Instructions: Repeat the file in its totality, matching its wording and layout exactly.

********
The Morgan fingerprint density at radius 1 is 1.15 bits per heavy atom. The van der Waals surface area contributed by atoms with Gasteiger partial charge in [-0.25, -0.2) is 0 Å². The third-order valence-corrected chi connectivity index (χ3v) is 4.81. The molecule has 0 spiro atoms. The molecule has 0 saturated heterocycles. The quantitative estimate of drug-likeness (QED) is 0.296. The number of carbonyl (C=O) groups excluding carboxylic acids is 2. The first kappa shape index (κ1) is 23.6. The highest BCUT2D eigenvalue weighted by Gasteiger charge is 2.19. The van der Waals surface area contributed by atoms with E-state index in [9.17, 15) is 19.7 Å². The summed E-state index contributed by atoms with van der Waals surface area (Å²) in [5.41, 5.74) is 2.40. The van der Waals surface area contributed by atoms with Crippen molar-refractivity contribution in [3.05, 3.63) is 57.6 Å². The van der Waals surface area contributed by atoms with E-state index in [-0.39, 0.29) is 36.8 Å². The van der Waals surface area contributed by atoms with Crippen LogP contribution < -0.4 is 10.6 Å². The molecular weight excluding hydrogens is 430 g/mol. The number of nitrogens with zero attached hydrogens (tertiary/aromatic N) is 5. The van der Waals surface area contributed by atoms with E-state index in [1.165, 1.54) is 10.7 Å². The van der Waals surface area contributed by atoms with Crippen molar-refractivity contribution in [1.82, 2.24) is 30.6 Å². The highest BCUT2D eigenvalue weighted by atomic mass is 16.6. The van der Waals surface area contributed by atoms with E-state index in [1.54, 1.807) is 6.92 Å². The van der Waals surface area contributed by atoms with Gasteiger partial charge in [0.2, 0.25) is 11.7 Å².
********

The Morgan fingerprint density at radius 1 is 1.15 bits per heavy atom. The van der Waals surface area contributed by atoms with Gasteiger partial charge in [-0.25, -0.2) is 0 Å². The third-order valence-corrected chi connectivity index (χ3v) is 4.81. The molecule has 0 spiro atoms. The molecule has 0 saturated heterocycles. The quantitative estimate of drug-likeness (QED) is 0.296. The number of carbonyl (C=O) groups excluding carboxylic acids is 2. The first kappa shape index (κ1) is 23.6. The highest BCUT2D eigenvalue weighted by Gasteiger charge is 2.19. The van der Waals surface area contributed by atoms with E-state index in [9.17, 15) is 19.7 Å². The summed E-state index contributed by atoms with van der Waals surface area (Å²) in [5.41, 5.74) is 2.40. The van der Waals surface area contributed by atoms with Crippen molar-refractivity contribution in [3.05, 3.63) is 57.6 Å². The van der Waals surface area contributed by atoms with E-state index in [-0.39, 0.29) is 36.8 Å². The van der Waals surface area contributed by atoms with Crippen LogP contribution < -0.4 is 10.6 Å². The molecular weight excluding hydrogens is 430 g/mol. The number of nitrogens with zero attached hydrogens (tertiary/aromatic N) is 5. The van der Waals surface area contributed by atoms with E-state index in [1.165, 1.54) is 10.7 Å². The van der Waals surface area contributed by atoms with Crippen molar-refractivity contribution in [1.82, 2.24) is 30.6 Å². The highest BCUT2D eigenvalue weighted by atomic mass is 16.6. The van der Waals surface area contributed by atoms with E-state index in [1.54, 1.807) is 6.92 Å². The van der Waals surface area contributed by atoms with Gasteiger partial charge in [0.2, 0.25) is 11.7 Å².